Civil twilight is defined when the sun is 6 degrees below the horizon. In the morning this is known as dawn, in the evening it is called dusk.
This is the limit at which twilight illumination is sufficient, under good weather conditions,
for terrestrial objects to be clearly distinguished; at the beginning of morning civil twilight,
or end of evening civil twilight, the horizon is clearly defined and the brightest stars
are visible under good atmospheric conditions in the absence of moonlight or other illumination.
In the morning before the beginning of civil twilight and in the evening after the end
of civil twilight, artificial illumination is normally required to carry on ordinary outdoor activities.
Nautical twilight is defined when the sun is 12 degrees below the horizon.
At the beginning or end of nautical twilight, under good atmospheric conditions and
in the absence of other illumination, general outlines of ground objects may be distinguishable,
but detailed outdoor operations are not possible, and the horizon is indistinct.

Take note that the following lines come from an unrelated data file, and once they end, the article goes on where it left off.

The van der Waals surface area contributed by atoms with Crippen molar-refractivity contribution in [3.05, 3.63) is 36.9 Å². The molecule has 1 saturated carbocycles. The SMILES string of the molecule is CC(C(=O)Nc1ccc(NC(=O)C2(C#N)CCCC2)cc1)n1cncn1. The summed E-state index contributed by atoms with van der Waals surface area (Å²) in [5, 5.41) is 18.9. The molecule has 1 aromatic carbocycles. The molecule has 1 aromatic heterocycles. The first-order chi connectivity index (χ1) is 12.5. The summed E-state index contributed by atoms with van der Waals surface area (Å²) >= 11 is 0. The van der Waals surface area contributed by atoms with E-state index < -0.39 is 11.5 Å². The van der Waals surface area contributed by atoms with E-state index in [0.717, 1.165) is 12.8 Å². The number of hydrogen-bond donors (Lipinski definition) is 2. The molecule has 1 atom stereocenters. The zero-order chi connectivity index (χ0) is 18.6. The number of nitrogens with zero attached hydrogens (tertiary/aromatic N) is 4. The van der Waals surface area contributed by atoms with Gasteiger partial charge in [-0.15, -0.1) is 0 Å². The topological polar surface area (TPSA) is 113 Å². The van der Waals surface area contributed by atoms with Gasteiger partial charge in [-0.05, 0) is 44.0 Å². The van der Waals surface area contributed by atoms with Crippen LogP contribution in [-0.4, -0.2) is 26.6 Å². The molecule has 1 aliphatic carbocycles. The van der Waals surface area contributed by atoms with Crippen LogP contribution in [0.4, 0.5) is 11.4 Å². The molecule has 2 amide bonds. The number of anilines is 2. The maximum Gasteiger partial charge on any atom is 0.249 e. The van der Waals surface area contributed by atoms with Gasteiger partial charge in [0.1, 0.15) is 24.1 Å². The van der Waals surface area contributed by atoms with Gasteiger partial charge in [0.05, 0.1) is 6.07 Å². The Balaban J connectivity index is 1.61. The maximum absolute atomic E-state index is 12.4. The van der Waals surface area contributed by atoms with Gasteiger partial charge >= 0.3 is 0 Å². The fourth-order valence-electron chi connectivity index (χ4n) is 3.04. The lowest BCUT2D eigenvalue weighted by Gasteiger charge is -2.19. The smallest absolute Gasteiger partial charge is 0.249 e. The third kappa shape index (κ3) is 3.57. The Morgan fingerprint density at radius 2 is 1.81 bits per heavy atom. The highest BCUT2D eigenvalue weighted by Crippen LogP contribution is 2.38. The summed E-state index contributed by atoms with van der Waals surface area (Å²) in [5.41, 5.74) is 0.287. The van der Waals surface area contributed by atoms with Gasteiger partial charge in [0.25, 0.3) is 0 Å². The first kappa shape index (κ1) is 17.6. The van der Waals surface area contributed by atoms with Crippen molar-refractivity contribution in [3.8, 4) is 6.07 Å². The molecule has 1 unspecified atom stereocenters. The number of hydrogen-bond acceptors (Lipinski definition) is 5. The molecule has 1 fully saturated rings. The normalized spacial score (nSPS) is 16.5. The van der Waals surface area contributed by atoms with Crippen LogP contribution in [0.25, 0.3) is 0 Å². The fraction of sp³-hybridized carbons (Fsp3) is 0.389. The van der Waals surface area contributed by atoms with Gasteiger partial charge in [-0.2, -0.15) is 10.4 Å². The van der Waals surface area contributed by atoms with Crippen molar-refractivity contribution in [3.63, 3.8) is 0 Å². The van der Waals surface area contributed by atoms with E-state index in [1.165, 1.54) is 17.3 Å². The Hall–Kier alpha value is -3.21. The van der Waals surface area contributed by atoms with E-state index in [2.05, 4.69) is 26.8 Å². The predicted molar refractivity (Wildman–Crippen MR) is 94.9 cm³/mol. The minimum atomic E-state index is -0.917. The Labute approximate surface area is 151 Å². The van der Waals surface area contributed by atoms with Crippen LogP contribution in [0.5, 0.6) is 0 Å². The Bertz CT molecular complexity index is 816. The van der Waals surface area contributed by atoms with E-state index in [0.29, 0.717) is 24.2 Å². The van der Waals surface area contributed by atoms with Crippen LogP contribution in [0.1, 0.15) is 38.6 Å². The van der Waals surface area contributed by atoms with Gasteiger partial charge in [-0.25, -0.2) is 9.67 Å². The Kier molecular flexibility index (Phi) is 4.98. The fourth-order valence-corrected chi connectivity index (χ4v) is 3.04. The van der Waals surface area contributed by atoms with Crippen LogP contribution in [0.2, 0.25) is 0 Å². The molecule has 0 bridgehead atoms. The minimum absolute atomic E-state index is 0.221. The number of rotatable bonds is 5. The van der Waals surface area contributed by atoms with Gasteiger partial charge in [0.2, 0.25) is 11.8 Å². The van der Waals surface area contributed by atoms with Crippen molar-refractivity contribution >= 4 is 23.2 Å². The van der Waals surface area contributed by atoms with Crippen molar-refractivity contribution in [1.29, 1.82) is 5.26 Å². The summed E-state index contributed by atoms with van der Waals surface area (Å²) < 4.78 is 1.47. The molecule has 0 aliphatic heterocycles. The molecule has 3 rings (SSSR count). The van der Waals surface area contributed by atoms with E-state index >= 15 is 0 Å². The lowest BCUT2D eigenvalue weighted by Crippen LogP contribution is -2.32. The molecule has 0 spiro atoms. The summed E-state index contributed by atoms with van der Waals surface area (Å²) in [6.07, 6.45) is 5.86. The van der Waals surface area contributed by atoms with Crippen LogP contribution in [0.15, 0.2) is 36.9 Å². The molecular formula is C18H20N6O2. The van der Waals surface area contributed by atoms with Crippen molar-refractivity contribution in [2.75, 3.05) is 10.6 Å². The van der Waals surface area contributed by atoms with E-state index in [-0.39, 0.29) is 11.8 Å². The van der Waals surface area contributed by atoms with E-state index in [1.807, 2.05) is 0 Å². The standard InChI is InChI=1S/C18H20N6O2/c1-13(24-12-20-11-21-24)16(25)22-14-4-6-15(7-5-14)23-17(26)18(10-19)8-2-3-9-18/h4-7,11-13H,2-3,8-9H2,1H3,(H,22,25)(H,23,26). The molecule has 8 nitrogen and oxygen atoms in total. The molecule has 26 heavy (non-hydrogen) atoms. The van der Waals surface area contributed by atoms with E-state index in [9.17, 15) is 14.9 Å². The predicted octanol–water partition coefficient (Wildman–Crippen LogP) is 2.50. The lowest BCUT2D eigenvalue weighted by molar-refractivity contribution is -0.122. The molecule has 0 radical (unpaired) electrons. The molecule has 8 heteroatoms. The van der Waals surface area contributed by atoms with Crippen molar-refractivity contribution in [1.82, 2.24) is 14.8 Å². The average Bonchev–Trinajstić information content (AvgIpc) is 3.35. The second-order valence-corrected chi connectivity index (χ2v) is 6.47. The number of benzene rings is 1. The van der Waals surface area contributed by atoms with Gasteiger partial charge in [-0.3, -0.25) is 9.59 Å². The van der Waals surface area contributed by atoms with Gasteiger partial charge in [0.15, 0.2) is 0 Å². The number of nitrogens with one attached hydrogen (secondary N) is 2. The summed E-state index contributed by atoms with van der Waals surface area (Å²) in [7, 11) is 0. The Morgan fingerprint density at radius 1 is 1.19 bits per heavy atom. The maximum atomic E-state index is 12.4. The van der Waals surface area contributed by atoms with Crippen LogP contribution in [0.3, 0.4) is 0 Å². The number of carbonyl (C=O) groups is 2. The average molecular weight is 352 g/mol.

Astronomical twilight is defined when the sun is 18 degrees below the horizon.
Before the beginning of astronomical twilight in the morning and after the end
of astronomical twilight in the evening the sun does not contribute to sky illumination;
for a considerable interval after the beginning of morning twilight and before the end
of evening twilight, sky illumination is so faint that it is practically imperceptible.
Solar noon is the time when the sun appears highest in the sky (toward the north pole or south pole) for that location.
Read more in the Astronomy FAQs.
Greenwich Mean Time (GMT)
GMT, as used by this site, is simply the time zone for Greenwich, England. All other time zones are adjusted to GMT by either
adding or subtracting time so the times shown are local times. The convention used on this site is negative for west of Greenwich
and positive for east,
for example: -5 is the adjustment for the Eastern time zone of the United States and +3 for Moscow, Russia.
Read more about GMT
on the Wikipedia web site.